What is Shoulder Arthroscopy

Shoulder Arthroscopy is a low perforation or tearing procedure performed to repair damaged parts of the shoulder joint. The surgery takes less than two hours to complete and is less painful than traditional open surgery of the shoulder. This surgical procedure is less pierced or cut, so the recovery period is also shorter. It is not a complex type of surgery and is a common treatment to treat severe shoulder pain.

Why is Shoulder Surgery done?

Your doctor may ask you to have surgery if you have severe pain in your shoulder that cannot be cured with injections or medicines. Usually, due to age and injury, the muscles of the shoulder are damaged and can cause severe pain. Swelling of the shoulder joints can result in cramps or stiffness.

Arthroscopy may be recommended for these shoulder problems:

  • A torn or damaged cartilage ring (labrum) or ligaments
  • A torn or damaged biceps tendon
  • A torn rotator cuff
  • A bone spur or inflammation around the rotator cuff
  • Shoulder instability, in which the shoulder joint is loose and slides around too much or becomes dislocated (Slips out of the ball and socket joint)
  • Loose tissue that needs to be removed
  • Shoulder impingement syndrome, to make more room for the shoulder to move around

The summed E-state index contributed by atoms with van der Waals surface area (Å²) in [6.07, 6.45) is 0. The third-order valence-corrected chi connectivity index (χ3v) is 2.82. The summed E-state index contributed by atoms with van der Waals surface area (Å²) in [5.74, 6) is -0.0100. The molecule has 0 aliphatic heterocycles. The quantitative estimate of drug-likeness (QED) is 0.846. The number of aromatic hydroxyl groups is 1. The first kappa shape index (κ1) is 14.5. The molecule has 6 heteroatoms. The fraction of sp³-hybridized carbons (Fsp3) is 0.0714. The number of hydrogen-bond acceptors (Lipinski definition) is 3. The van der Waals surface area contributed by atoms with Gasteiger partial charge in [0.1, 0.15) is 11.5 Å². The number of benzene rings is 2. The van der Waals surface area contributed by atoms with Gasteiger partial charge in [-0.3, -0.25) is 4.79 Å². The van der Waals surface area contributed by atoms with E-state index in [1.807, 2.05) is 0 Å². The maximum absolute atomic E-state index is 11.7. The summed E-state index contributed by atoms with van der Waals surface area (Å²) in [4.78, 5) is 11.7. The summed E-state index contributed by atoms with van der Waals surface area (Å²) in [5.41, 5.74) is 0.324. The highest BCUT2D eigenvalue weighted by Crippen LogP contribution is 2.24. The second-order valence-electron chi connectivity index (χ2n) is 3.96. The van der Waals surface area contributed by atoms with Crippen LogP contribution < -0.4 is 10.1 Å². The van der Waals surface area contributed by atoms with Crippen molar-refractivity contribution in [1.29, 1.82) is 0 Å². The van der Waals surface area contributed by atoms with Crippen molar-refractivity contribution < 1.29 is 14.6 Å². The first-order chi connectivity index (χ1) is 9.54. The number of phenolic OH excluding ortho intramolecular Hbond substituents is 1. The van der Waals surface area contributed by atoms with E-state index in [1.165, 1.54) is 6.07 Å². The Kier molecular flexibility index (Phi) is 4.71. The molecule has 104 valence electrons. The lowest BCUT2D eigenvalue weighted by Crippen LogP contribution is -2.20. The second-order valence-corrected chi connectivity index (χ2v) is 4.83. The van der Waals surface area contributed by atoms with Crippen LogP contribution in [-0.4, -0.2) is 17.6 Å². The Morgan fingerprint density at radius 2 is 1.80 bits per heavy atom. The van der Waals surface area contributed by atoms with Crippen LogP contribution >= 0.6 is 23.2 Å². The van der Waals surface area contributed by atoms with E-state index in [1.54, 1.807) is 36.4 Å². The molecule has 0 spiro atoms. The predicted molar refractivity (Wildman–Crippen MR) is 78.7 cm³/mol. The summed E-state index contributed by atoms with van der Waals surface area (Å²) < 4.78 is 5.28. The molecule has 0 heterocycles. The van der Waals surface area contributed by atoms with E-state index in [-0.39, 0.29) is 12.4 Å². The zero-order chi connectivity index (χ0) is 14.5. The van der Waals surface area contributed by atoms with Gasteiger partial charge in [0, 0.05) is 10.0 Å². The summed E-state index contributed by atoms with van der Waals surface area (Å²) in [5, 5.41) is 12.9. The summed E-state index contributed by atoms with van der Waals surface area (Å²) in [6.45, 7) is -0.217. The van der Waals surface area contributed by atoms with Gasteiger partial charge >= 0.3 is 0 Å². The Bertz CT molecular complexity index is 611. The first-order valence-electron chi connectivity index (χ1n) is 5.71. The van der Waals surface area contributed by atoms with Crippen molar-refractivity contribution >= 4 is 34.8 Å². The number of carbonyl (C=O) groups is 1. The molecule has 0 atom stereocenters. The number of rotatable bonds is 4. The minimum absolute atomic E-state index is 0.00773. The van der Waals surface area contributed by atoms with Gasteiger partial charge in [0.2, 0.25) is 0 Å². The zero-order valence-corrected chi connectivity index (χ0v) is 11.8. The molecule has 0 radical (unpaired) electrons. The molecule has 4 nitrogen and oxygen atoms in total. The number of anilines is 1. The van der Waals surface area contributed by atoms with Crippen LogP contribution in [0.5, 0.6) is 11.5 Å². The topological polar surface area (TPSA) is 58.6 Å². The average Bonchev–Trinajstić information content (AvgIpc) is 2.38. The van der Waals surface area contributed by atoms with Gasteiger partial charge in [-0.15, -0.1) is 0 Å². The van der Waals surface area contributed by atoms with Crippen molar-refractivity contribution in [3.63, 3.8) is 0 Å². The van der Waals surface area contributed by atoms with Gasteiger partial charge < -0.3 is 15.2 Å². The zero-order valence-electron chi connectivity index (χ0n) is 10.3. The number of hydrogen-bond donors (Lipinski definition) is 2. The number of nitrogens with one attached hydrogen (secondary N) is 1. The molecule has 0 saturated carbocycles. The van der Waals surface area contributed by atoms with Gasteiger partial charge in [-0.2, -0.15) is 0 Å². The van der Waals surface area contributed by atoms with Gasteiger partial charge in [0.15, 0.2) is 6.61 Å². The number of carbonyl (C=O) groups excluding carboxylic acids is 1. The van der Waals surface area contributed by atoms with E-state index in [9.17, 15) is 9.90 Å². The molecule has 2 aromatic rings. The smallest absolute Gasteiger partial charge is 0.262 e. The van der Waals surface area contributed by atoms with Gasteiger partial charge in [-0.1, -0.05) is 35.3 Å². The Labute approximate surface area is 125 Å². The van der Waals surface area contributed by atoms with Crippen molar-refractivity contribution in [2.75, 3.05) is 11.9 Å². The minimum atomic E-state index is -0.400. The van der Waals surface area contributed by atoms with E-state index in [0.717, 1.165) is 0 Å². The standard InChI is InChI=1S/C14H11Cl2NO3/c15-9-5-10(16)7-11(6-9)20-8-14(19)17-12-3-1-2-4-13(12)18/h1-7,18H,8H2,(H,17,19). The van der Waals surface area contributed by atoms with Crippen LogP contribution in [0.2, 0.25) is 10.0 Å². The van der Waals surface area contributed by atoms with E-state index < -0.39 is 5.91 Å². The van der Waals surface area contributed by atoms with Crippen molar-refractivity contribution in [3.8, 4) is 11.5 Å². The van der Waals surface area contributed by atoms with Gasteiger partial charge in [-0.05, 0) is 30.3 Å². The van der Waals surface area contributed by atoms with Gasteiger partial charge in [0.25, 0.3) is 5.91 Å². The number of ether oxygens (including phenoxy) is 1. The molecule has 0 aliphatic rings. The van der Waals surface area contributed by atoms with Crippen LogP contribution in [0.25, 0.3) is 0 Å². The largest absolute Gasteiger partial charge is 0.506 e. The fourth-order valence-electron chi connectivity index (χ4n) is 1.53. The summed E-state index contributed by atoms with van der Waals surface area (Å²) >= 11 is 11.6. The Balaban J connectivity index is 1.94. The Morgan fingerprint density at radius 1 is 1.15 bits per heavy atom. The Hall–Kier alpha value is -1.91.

• Inflammation or damaged lining of the joint, often caused by an illness, such as rheumatoid arthritis
  • Arthritis of the end of the clavicle (collarbone)
Risks/ Side Effects of the Procedure

Risks of anaesthesia and surgery in general are:

  • Bleeding, blood clots, infection
  • Allergic reactions to medicines
  • Breathing problems

Risks of shoulder arthroscopy are:

  • Shoulder stiffness
  • Weakness of the shoulder
  • Blood vessel or nerve injury
  • Failure of the surgery to relieve symptoms
  • The repair fails to heal
  • Damage to the cartilage of the shoulder (Chondrolysis)
Prognosis of the Surgery

Arthroscopy often results in less pain and stiffness, fewer complications, a shorter (if any) hospital stay, and faster recovery than open surgery.

If you had a repair, your body needs time to heal, even after arthroscopic surgery, just as you would need time to recover from open surgery. Because of this, your recovery time may still be long.

Surgery to fix a cartilage tear is usually done to make the shoulder more stable. Many people recover fully, and their shoulder stays stable. But some people may still have shoulder instability after arthroscopic repair.

Using arthroscopy for rotator cuff repairs or tendinitis usually relieves the pain, but you may not regain all of your strength.

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